In addition, we see that while helmeted statistics performed slightly better overall but worse in reinstatement years while unhelmeted statistics were the same it also points to some other factor that’s operating. It could be that a certain number of crashes themselves are becoming more severe and negate the helmet’s safety benefit to the same state as riding helmetless.

Otoh, we could be seeing off-setting or risk-compensation or risk homeostasis occurring or adverse recruitment among helmeted but not unhelmeted riders. More on that in the future.

In the next entry, we’ll briefly compare injuries to registrations.


[i] The KABCO coding scale: K=Killed; A=Incapacitating Injury; B=Non-Incapacitating Injury; C=Possible Injury; O=No Injury; and U=Injured, severity unknown.

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6 Comments on “Beyond fatalities: motorcycle injuries and the Louisiana Experiment”

  1. BONES Says:

    I do appreciate someone with a fresh outlook on the issues before us here in Nevada. We are in the beginning stages of this battle and with one session down that led to defeat we are coming back stronger and smarter in February 2011. You’re making good points and I enjoy reading your material. I hope its ok with you if I plagiarize some of it to fit my war on the futility of the law.

  2. wmoon Says:

    Bones, I refuse to take a position on helmet laws: I will not work to reinstate one or repeal one. Helmets are effective in preventing some head injuries and reducing others. I would choose to wear one even if there wasn’t a law in my state and while I did ride without one for one weekend to experience what anti-helmet law people talk about, I think that it’s the smart thing to do for so many reasons.

    The point of these articles ISN’T that the laws are futile–the point is that helmets aren’t the answer and that what’s happening on the roads suggest that something far worse is happening that helmets are not effective to deal with. The answer isn’t to take away the law, imho. Nor to reinstate laws. The answer is for the pro-helmet people to get their heads out of their asses and realize they’re putting their faith in something that’s unfaithful–and the anti-helmet law people to realize that we really have to find out why we’re dying in such numbers and address that instead of some stupid law.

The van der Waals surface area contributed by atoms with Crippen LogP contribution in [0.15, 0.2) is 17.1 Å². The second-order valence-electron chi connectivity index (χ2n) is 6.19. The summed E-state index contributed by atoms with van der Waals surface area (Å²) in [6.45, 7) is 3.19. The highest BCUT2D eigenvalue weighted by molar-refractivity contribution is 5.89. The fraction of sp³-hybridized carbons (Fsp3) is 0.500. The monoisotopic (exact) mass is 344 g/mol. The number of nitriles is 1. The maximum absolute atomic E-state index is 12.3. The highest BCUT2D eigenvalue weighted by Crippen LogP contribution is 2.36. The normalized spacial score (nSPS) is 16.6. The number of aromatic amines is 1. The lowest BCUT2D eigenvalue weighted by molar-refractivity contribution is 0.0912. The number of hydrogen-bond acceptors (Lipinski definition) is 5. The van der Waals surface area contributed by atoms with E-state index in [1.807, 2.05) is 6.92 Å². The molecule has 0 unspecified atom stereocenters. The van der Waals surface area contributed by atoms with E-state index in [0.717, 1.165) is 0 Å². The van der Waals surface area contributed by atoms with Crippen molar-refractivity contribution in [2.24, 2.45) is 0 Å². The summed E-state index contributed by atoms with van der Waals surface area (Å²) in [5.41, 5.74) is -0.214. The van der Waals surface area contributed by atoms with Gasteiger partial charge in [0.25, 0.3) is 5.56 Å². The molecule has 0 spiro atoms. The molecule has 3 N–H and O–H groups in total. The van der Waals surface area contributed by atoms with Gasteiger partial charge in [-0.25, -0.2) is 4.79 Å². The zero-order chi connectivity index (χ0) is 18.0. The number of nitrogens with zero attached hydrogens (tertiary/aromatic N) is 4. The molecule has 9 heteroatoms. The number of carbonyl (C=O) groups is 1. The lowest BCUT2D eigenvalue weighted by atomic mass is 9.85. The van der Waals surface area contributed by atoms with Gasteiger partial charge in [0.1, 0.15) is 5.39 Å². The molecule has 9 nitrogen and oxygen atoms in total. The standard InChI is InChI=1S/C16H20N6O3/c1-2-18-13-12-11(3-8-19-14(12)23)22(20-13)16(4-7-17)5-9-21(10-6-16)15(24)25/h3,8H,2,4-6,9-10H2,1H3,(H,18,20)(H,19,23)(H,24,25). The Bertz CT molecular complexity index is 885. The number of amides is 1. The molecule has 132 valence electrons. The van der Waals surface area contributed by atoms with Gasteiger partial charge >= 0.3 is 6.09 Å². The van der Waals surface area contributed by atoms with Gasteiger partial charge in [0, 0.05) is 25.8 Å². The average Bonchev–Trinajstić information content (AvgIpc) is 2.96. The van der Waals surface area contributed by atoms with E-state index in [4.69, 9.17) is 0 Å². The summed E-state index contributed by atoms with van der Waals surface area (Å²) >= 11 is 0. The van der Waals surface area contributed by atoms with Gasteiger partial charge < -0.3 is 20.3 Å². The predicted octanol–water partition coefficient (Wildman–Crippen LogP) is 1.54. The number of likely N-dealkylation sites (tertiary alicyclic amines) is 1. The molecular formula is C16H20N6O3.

I don’t like mandates, but I have to say I do not understand why riders waste so much time over some stupid law that doesn’t harm them and do little to nothing to further things–like better rider ed–that would help us live unharmed.

    I can’t stop you from taking things from my site but do NOT use my name as if I’m supporting any helmet law repeal. I’m not. I do wish rights organizations could put half the energy they do into helmet law repeals into something that would make the roads safer.

  3. vstromer Says:

    Beautifully stated.

  4. Dave Says:

    Now there’s the rub.
    When you have your feet firmly planted in the middle.

    You will always hear from both sides the cry of.
    Don’t confuse me with facts I have my mind made up.


  5. Those are some insane statistics..

    We really need to create safer roads for motorcycle riders.. it’s tough since there aren’t enough to create a road for them

  6. Thunderbird Says:

    Thank You for using your time and energy to present the facts as they are. You’re right, the battle over helmeted vs non-helmeted is pointless. I live in New Orleans and the battle for better road conditions and education should definitely be on the mind of every biker here. To be specific, the addition of an HOV available for motorcycles would be a major step. One really bad habit among our drivers is a failure to signal when changing lanes, and many motorcyclists are simply run off the road.

    I did find a program in Shreveport, LA called DTAP (Dealer Training Assistance Program), in combination with LSUS that offers a reimbursement to the biker for only a portion of the Rider Course. The details about each manufacturer’s incentives can be found here, http://www.ridingsafety.com/misc/html/manufacturer.html.

    The site states that the dealerships want to GET YOUR TRAINED, but on the other hand most manufacturer’s require that you be a member of their riders club so I doubt their sincerity about wanting to GET YOUR TRAINED. They want to GET YOU TO BE A MEMBER. It’s unfortunate but it often boils down to money and not the safety of motorcyclist and motorist in general.

    Thanks again for this great site.